As part of the rumor (and somewhat misinterpreted by the media), the team was reported to have felt Jenkins wasn't as good as his Pro Bowl berth implied. It was interpreted to mean that the Panthers weren't happy with Jenkins' performance. Potentially unhappy with Jenkins for not returning to workouts this offseason, and possibly seeing value on building youth on defense, the Panthers reportedly shopped Jenkins to a number of teams, including the Rams and Chiefs.

The Panthers were eagerly trying to trade defensive tackles early in the 2006 season. Keeping 10 DL overall, and 6 DTs (eventually cutting Tony Brown, who started for Tennessee), the team failed in an attempt to trade - but everyone assumed it was Brown or Kindal Moorehead on the block. Ma'ake Kemoeatu and Damione Lewis were new - and therefore not tradeable. It's relatively unlikely the team was going to get anything more for Jordan Carstens, a 2005 starter, than Brown or Moorehead.

But what if they kept 6 DTs in hopes of dropping Jenkins, but never got the value? With a Pro Bowl bid under his belt after 2005's knee injury, Jenkins' value is up to a first day pick again. Whether the team is actually unhappy with Jenkins, just want to get value and youth, or are hedging bets on Jenkins being hurt again, is harder to say, but it made the offseason much more interesting.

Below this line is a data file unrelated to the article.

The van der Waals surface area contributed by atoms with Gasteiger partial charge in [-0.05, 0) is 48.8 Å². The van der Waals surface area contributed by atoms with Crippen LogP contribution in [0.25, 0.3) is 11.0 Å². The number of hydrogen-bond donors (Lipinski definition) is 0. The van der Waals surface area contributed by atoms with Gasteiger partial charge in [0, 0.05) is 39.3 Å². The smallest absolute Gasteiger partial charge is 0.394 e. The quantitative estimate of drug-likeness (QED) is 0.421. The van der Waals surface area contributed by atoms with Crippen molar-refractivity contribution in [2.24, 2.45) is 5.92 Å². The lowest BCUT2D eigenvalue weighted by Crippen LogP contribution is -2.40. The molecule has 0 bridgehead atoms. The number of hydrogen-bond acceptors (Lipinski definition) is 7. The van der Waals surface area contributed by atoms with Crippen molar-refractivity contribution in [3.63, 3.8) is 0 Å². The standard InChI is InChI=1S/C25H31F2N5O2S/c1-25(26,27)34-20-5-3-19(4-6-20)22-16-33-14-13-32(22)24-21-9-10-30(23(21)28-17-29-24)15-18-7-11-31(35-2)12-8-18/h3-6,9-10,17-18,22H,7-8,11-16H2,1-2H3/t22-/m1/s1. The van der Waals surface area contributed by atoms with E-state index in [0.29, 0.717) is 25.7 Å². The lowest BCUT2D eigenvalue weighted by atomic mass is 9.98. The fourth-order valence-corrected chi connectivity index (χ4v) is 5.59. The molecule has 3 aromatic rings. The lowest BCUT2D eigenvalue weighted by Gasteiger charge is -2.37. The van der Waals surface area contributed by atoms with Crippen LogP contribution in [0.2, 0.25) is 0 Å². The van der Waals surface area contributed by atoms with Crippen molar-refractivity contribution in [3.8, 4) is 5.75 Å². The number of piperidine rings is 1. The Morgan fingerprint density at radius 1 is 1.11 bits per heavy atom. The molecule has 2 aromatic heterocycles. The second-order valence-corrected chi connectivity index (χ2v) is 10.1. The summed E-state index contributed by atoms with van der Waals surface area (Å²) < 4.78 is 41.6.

Carr In, Hilarity Ensues

David Carr signing this week was a positive step for Carolina. They finally filled a need in free agency, they finally landed a player they pursued, and they have legitimately made progress toward upgrading. All of these things have been sorely missed this quiet offseason, an offseason that's gotten much more busy in the past week.

Key to that business is speculation(Sportscenter stated QB controversy, NFL Total Access blazed "Carr v/s Delhomme" as a headline, stated Carolina having the "best QB tandem in the league"), and it won't get any smarter or more reasonable from here. The end result is that this is still Delhomme's team - he has to play better, but that's not about Carr's presence. Delhomme has to stumble significantly to lose his job.

If Delhomme falters and Carr steps up, it's still a positive for the team. A younger QB with a year's more experience on the field, Carr's emergence would mean fixing his problems - slow getting the ball out of his hands, taking too many sacks, locking onto receivers, and relative inability to make reads/analyze a defense.

Nonetheless, dumping Delhomme's contract simply means paying Carr that level or more - the market has gone up considerably since 2004's signing (just ask Steve Smith). And with many similarities to Delhomme but without the playmaking, Carr's sudden revival doesn't seem as likely as some may expect. And with a two year deal, he's signed shorter term than Delhomme; the ideal of Delhomme being succeeded by Carr in a natural progression is highly unlikely. There's no reason to believe Delhomme will not physically be able in two years.